I work in an environment where people fear for the lives of their children.Â
Needless to say, a job where people genuinely (and sometimes rightly) are afraid for the lives and well-being of their children, can sometimes be emotionally exhausting. It also allows me to see the full spectrum of human response to situations of unparalleled intensity. As you might imagine, that can come in handy when writing fiction, and since it might also come in handy for the three people who read this blog, I’m going to share a detail-stripped, time-aged story about a young mother.
I worked a night shift a while back, starting at 7pm and ending sometime in the vicinity of 8am, during which a particular parent called me on the phone every three hours to yell at me about something. And I mean yelling. Angry, aggressive, and sometimes downright mean yelling, with not too subtle implications that I was stupid and bad at my job.Â Â
The thing she was yelling about? Her premie wasn’t strong enough to eat all his formula by bottle. In other words, it was nothing anybody (including the baby, me, the doctors, or the mom) had a lick of control over. Premies are small and weak, without the musculature and stamina they need to complete complicated tasks like eating. It just takes time, and there’s nothing to be done about it but have a little patience and keep on doing the things that will support the baby to get stronger.
Now, I could have taken her comments personally, gotten angry, acted passive aggressively, or used my authority to have her put into a position of trouble. Instead, I chose to empathize with her. To realize that she was still a child herself, with few coping skills, no support system, and little experience with the world. To understand that she was anxious about her child and that his failure to eat was making her feel like an incompetent mother, which likely compounded feelings of guilt that she didn’t carry him to term to start with. In other words, I chose to care about her and her situation.Â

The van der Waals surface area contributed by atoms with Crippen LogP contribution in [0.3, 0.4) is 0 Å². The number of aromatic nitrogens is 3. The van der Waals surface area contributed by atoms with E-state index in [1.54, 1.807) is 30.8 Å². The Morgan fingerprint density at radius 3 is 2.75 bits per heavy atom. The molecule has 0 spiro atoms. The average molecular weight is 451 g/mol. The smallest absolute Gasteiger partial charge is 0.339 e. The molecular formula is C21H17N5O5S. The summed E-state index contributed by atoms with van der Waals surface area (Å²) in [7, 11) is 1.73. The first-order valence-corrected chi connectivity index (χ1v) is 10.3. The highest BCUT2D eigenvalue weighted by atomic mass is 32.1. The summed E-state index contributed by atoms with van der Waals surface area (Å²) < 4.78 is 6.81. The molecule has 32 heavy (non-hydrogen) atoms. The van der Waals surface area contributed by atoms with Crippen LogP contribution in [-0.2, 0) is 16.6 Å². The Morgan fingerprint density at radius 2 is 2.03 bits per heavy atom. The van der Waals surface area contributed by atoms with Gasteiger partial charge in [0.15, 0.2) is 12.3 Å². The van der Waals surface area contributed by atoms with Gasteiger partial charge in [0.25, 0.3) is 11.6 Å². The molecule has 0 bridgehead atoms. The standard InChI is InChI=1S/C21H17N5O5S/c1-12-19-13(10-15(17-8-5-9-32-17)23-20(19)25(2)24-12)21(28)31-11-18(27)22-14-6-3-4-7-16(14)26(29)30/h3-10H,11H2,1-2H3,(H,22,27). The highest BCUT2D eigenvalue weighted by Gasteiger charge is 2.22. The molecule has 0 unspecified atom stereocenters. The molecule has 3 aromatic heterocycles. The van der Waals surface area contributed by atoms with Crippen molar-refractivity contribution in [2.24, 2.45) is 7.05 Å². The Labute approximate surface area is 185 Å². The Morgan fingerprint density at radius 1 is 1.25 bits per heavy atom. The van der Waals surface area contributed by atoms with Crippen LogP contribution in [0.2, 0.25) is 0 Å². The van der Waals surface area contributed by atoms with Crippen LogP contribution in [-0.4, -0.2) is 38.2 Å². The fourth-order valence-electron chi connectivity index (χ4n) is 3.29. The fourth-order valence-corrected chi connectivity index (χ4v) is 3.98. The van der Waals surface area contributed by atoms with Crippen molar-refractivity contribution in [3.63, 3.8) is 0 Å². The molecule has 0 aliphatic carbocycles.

My writing pals often say to me that their characters do things that don’t make sense, or that they react in unexpected ways. This, I believe, is an expression of creativity. It is also a symptom of our unconscious understanding that people are much, much more complex than their actions may reveal on the surface. Motivation is an underlying process that drives our actions and character actions, but it helps to remember that not every motivation is going to be transparent to the other characters. What looks to one person like a display of anger might actually be an expression of fear. It isn’t logical, but it is authentic.
People misinterpret each other’s motivations and goalsÂ all the damned time.
Really. It’s a wonder we accomplish anything.
This is one of those things I try to remember when writing, because characters who always guess right about each other, or who display too much empathy (or too little) come off as authorial insertions. They seem to dance to strings rather than genuine motivations. On the other hand, creating that sense of empathy within a reader is the foundation for emotional connection. This is why motivation must be crystal clear to the author, so that we can share it with the reader. Empathy is what makes us care about the characters and the story. As with most of the emotions in a really well written story, this is a battle for the subtext, but it is one well worth fighting, in my (not so) humble opine.
How do you create empathy for your characters among readers, while still making them authentic?